Take the 2-minute tour ×
Stack Overflow is a question and answer site for professional and enthusiast programmers. It's 100% free.

This question already has an answer here:

I created a NULL pointer of class App, but somehow the method of the NULL object(of App) is working. Here is my code:

#include "App.h"
#include <iostream>
using namespace std;
int main()
    App* pointer = NULL;


Attached the Header file

#pragma once
#include <iostream>
using namespace std;
class App
    int x;
    int y;
    App(int a, int b)
    void print()
        cout<<"hello world"<<endl;

The running result an the screen in : hello world. Why is that?

share|improve this question

marked as duplicate by Captain Giraffe, Carl Norum, Raymond Chen, Shafik Yaghmour, Blastfurnace Apr 25 '13 at 14:31

This question has been asked before and already has an answer. If those answers do not fully address your question, please ask a new question.

Try using one of the member variables in the function, and something might happen. –  Joachim Pileborg Apr 25 '13 at 14:25

6 Answers 6

Undefined behaviour is just that - undefined. Anything can happen, including the appearance of behaving correctly.

For your case, specifically, you might want to check out the generated assembly from your program. You'll probably find that the compiler has optimized your code and inlined that printout or called it directly rather than actually invoking it through a pointer/table lookup.

share|improve this answer
But why? no logical explanation? –  benny perl Apr 25 '13 at 14:26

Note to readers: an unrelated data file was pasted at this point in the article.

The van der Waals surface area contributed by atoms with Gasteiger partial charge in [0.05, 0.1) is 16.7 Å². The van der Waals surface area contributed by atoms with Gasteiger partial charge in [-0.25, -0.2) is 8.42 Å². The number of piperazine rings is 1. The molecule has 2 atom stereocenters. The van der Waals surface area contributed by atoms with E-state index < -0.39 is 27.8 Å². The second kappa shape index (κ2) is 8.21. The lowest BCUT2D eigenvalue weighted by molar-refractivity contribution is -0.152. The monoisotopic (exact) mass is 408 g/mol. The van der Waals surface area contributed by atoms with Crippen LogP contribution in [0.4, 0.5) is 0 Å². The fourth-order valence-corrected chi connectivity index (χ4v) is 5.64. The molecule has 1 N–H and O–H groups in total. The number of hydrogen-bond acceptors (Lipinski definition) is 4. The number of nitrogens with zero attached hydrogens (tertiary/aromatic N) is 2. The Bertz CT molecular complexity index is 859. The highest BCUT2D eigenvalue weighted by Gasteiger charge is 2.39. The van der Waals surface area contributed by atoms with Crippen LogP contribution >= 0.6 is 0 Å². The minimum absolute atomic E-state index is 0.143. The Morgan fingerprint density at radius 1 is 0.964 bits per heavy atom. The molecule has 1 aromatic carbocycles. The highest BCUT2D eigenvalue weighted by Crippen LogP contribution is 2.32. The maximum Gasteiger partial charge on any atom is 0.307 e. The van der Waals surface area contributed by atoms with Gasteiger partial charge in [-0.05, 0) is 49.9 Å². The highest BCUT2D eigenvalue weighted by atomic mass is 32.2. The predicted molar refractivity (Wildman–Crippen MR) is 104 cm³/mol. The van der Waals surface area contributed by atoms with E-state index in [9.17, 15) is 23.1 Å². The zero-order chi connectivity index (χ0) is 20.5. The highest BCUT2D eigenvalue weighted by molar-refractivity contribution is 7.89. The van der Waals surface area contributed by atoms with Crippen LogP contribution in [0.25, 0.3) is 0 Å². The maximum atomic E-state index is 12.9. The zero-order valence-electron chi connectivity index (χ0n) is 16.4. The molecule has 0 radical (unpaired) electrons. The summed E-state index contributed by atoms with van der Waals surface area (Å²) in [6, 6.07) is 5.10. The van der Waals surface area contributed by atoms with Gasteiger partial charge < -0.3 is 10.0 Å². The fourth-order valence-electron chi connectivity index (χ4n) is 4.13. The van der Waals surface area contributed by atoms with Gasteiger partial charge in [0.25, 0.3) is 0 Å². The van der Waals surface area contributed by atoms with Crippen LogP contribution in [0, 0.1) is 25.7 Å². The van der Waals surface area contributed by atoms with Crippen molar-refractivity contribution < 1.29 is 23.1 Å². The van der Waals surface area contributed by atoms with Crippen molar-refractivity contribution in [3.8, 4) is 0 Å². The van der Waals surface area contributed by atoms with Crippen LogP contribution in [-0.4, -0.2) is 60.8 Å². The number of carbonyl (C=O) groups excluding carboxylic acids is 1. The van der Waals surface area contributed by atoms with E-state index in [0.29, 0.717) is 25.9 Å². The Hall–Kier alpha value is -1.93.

You'll have to look at what your compiler did to figure that out (see my second paragraph). Your question doesn't have enough information for us to go on on that front, I'm afraid. –  Carl Norum Apr 25 '13 at 14:26
@bennyperl You may also notice that the compiler treats methods as relatively standard function calls that simply pass the this pointer through a register or as the first argument. As the function in question didn't access this, it would blindly not notice the nullptr this. As the C++ standard states what you are doing is undefined behavior, the compiler is free to generate code that does anything it wants -- segfault, format your hard drive, mail your bank account information to Aruba -- or, in this case, ignore the this pointer being nullptr. Relying on this is a bad idea. –  Yakk Apr 25 '13 at 14:27
+1 @Yakk - good explanation. –  Carl Norum Apr 25 '13 at 14:27
@bennyperl: It can't be stressed enough that Undefined Behaviour means there can't be any logical explanation: anything can happen including formatting your hard drive or exploding the moon. Any "logical" explanation is likely to be right only on a limited number of platforms, and to be wrong on quite a number of other platforms (even the very same executable may behave differently on different OS versions if UB is involved!). Trying to reason with UB is futile, the only thing you can reasonably do is to avoid triggering it. –  syam Apr 25 '13 at 15:20

Dereferenceing a NULL pointer is undefined behaviour. You should not expect your program not to 'work' just because you do this.

In this case your print function does not 'use' the this pointer so your code executes as you expected. But you should not rely on this, undefined behaviour means exactly what it says.

share|improve this answer

Invoking a method on a NULL pointer is undefined behavior so anything may happen. You should never count on the fact that the code will always produce this output. Always try to avoid such situations.

share|improve this answer

It is undefined behavior. The implementation is able to work in this toy example because print does not access member variables and is a non-virtual function.

share|improve this answer

This is undefined behavior, this thread explains why it most likely works, the basic explanation is that it will probably be transformed into something similar to:

void _App_print( App* this ); 

and since you are not using this it works.

share|improve this answer

Because print does not (even implicitly) access any data behind the "this" pointer.

share|improve this answer

Not the answer you're looking for? Browse other questions tagged or ask your own question.